Bioscience engineers at KU Leuven, Belgium, already knew how to make gasoline in the laboratory from plant waste such as sawdust. Now, the researchers have developed a road map, as it were, for industrial cellulose gasoline.
In 2014, at KU Leuven's Centre for Surface Chemistry and Catalysis, researchers succeeded in converting sawdust into building blocks for gasoline. A chemical process made it possible to convert the plant cellulose in sawdust into hydrocarbon chains. These hydrocarbons can be used as an additive in gasoline. The resulting cellulose gasoline is a second-generation biofuel, explains Professor Bert Sels. "We start with plant waste and use a chemical process to make a product that is a perfect replica of its petrochemical counterpart. In the end product, you can only tell the difference with fossil gasoline using carbon dating."
For this type of bio-refining, the researchers built a chemical reactor in their lab with which they can produce cellulose gasoline on a small scale. "But the question remained how the industry can integrate this and produce it in large quantities. Our researcher, Aron Deneyer, has now investigated this. He determined when in the existing petroleum refining process the cellulose is best added to the petroleum to obtain a strongly bio-sourced gasoline. In other words, we now have a ready-to-use recipe for cellulose gasoline that the industry can apply directly, without loss of quality for the gasoline and making maximum use of existing installations."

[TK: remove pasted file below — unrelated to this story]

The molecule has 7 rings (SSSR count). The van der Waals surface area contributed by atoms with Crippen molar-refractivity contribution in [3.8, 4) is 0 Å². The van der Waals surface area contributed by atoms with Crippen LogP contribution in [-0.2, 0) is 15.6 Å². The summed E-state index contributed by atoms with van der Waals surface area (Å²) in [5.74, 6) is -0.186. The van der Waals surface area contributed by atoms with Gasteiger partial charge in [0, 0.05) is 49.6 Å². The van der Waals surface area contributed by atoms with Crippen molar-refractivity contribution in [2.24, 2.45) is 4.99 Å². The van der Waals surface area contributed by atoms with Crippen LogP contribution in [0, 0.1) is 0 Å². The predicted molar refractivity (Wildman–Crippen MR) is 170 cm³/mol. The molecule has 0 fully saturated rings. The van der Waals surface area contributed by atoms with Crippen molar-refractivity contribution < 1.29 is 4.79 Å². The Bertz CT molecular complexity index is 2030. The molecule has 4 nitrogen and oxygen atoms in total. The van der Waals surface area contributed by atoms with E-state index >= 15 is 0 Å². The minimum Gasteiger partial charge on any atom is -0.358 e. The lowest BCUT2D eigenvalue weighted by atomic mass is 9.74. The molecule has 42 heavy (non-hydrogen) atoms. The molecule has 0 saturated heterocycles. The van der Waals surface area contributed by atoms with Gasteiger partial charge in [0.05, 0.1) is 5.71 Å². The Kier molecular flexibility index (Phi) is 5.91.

Cellulose gasoline must be seen as a transitional phase, Professor Sels says. "The cellulose is still mixed with petroleum. This gasoline will never be sourced 100 percent from renewable raw materials. Current consumption is too high to produce all gasoline from plant waste. However, our product does offer the possibility of using greener gasoline while a large proportion of the vehicles on our roads still run on liquid fuel. In the future, we will remain dependent on liquid fuels, albeit to a lesser extent, and then they may indeed be fully bio-based. We therefore suspect that the industry will show interest in this process."
More information: Aron Deneyer et al, Direct upstream integration of biogasoline production into current light straight run naphtha petrorefinery processes, Nature Energy (2018). DOI: 10.1038/s41560-018-0245-6
Journal information: Nature Energy
Provided by KU Leuven